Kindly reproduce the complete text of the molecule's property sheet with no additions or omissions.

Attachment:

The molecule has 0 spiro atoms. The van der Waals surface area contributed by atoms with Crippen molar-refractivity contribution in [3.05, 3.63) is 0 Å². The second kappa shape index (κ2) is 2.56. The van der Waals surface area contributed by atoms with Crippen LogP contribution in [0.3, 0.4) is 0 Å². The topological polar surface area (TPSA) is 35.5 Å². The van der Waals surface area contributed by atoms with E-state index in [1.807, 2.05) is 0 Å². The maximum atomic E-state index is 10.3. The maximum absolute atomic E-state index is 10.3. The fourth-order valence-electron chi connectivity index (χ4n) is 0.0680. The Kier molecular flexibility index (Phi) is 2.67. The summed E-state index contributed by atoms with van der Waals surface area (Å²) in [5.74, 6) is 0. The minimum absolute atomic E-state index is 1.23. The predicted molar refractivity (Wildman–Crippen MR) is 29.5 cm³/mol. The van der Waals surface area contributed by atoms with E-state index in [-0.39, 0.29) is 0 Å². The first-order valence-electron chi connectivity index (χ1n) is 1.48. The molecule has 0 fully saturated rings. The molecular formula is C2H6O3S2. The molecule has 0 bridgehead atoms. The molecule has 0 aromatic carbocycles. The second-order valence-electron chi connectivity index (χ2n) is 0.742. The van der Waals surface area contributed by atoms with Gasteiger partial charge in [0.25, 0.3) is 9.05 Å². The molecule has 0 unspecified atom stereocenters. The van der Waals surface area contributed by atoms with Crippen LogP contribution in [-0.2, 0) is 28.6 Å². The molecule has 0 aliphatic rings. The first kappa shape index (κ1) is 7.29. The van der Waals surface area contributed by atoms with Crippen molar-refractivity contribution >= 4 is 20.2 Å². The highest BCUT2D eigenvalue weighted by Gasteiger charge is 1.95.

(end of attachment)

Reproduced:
The molecule has 0 spiro atoms. The van der Waals surface area contributed by atoms with Crippen molar-refractivity contribution in [3.05, 3.63) is 0 Å². The second kappa shape index (κ2) is 2.56. The van der Waals surface area contributed by atoms with Crippen LogP contribution in [0.3, 0.4) is 0 Å². The topological polar surface area (TPSA) is 35.5 Å². The van der Waals surface area contributed by atoms with E-state index in [1.807, 2.05) is 0 Å². The maximum atomic E-state index is 10.3. The maximum absolute atomic E-state index is 10.3. The fourth-order valence-electron chi connectivity index (χ4n) is 0.0680. The Kier molecular flexibility index (Phi) is 2.67. The summed E-state index contributed by atoms with van der Waals surface area (Å²) in [5.74, 6) is 0. The minimum absolute atomic E-state index is 1.23. The predicted molar refractivity (Wildman–Crippen MR) is 29.5 cm³/mol. The van der Waals surface area contributed by atoms with E-state index in [-0.39, 0.29) is 0 Å². The first-order valence-electron chi connectivity index (χ1n) is 1.48. The molecule has 0 fully saturated rings. The molecular formula is C2H6O3S2. The molecule has 0 bridgehead atoms. The molecule has 0 aromatic carbocycles. The second-order valence-electron chi connectivity index (χ2n) is 0.742. The van der Waals surface area contributed by atoms with Gasteiger partial charge in [0.25, 0.3) is 9.05 Å². The molecule has 0 unspecified atom stereocenters. The van der Waals surface area contributed by atoms with Crippen LogP contribution in [-0.2, 0) is 28.6 Å². The molecule has 0 aliphatic rings. The first kappa shape index (κ1) is 7.29. The van der Waals surface area contributed by atoms with Crippen molar-refractivity contribution >= 4 is 20.2 Å². The highest BCUT2D eigenvalue weighted by Gasteiger charge is 1.95.